QUOTE AND NEWS
Agrimoney.com  Nov 22  Comment 
The company best known for spam is selling pork farms, and getting into the organic sector
newratings.com  Nov 22  Comment 
WASHINGTON (dpa-AFX) - Hormel Foods Corp. (HRL) said that it expects fiscal 2017 earnings to be in the range of $1.71 to $1.77 per share, and annual earnings of $1.68 to $1.74 per share, after excluding earnings from the Farmer John divestiture of...
SeekingAlpha  Nov 22  Comment 
newratings.com  Nov 22  Comment 
WASHINGTON (dpa-AFX) - Hormel Foods Corp (HRL) released a profit for its fourth quarter that gained ground from last year. The company said its bottom line came in at $243.94 million, or $0.45 per share. This was up from $199.90 million, or...
MarketWatch  Nov 22  Comment 
Hormel Foods Corp. reported Tuesday fiscal fourth-quarter earnings that rose to $243.9 million, or 45 cents a share, from $187.2 million, or 35 cents a share, in the same period a year ago. That matched the FactSet consensus for earnings per...
Reuters  Nov 21  Comment 
Smithfield Foods said it would buy parent of the Farmer John and Saag's Specialty Meats brands, and farm operations in three U.S. states from Hormel Foods Corp for $145 million in cash.
MarketWatch  Nov 21  Comment 
Hormel Foods Corp. said late Monday it will increase its annual dividend by 17% to 68 cents a share. Its board of directors authorized the first quarterly dividend of 17 cents a share to be paid on Feb. 15 to shareholders of record Jan. 17....




 

The company's financial results and margins are tied closely to the cost and supply of pork, poultry, and feedstuff commodities prices like grain, which are the principal costs in raising livestock; corn prices in particular have risen since 2007 as ethanol producers have increased demand for the grain. The company generally enters into long-term hedging arrangements with suppliers, but major fluctuations in price or supply disruptions can adversely impact results. In the longer term, consumption in increasingly wealthy countries such as China may be particularly attractive to Hormel given its strong portfolio of branded meat products.

Company Overview

Business Financials

In 2009, HRL earned a total of $6.53 billion in total revenues. This was a decline from its 2008 total revenues of $6.75 billion. Despite this decrease in total revenues, HRL's net income increased. Between 2008 and 2009, HRL's net income increased from $286 million in 2008 to $343 million in 2009.[1]

Key Trends, Risks and Forces

Supply and price of inputs (live pork and poultry)

Hormel is heavily dependent upon favorable pricing and availability of live hogs and poultry in making its foods, as well as the commodity inputs that are required to feed the animals (Grains Prices, corn, etc). Major increases in price or major shocks to or shifts in supply could increase costs and deteriorate margins. Hormel believes its long-term hedging contracts to “lock in” current prices, as well as its ability to partially pass on costs to consumers through price increases, are sufficient to mitigate risk. However, the “spot” hog market (i.e. buying hogs without a long-term contract) is steadily on the decline, and it is possible that underutilized slaughterhouses lead to increases in Hormel’s raw materials. Also, grain prices have been rising and can be volatile, further increasing the volatility and potential contraction of margins.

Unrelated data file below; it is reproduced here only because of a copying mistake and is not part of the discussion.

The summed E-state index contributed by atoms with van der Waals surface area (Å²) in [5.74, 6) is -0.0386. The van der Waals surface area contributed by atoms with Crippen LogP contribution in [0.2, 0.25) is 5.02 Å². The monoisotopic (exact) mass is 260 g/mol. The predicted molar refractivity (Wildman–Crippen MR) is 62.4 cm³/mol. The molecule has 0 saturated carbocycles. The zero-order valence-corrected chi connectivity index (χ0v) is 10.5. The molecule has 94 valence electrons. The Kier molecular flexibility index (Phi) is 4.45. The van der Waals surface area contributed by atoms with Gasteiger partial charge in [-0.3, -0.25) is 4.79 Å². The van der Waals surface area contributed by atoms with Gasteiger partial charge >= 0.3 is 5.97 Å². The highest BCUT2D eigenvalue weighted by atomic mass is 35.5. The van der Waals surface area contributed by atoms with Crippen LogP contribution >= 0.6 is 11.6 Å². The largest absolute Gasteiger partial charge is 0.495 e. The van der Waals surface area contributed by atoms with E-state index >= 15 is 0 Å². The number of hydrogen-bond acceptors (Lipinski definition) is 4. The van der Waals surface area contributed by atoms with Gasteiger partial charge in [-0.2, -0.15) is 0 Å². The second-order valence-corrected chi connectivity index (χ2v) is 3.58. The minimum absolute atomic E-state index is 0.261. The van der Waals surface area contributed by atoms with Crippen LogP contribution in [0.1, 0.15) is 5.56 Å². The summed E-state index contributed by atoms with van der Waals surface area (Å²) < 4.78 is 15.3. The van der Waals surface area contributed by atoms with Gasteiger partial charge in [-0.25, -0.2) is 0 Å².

Ability to brand and market value-added meat products

About 80% of packaged meat products are branded, as the companies that sell them attempt to differentiate their product and leverage pricing power by staying "top of mind" in the grocery store (also see Private Label Trends). Hormel's brands are vitally important to the company's margins and ability to sell larger volumes than its undifferentiated competitors. The quality of the company's products and strength of the Hormel name vis-a-vis similarly successful meat brands (e.g., Tyson Foods (TSN)) is a key determinant of success going further. Furthermore, the ability of Hormel to develop the same brand strength in increasingly wealthy international markets like China, will be crucial in determining success going forward. As a result, HRL does not need to rely upon private labels to sell its volume of goods- it is able to sell its products as branded items, thereby ensuring relatively comfortable margins.

Growth abroad

While the company's domestic market (U.S.) are fairly mature, other markets, including China, represent attractive prospects for more organic growth. The company particularly notes that its Chinese operations have been reporting strong top and bottom line growth, and management recognizes China as a key area for Hormel's growth. As China becomes more economically mature and consumers begin to value Hormel’s brands, the company can benefit from strong growth in this rapidly expanding market and is pursuing initiatives to grow its business there. Whether HRL successfully competes against China's domestic brands as well as international competitors remains to be seen.

Disease outbreaks

The company is subject to the possibility of animal disease outbreaks that might threaten sales, hamper margins, or lead to reputational damage if humans were ever to become infected. Furthermore, government intervention or restrictions following an outbreak could lead to adverse results.

Competition

Hormel competes largely with similarly positioned large providers of packaged meat products that one might typically find on any grocery store shelf. These include Tyson Foods (TSN), Smithfield Foods (SFD), Pilgrim's Pride (PGPDQ), and Sanderson Farms (SAFM).

Footnotes

  1. HRL 10-K 2009 Item 6 Pg. 12
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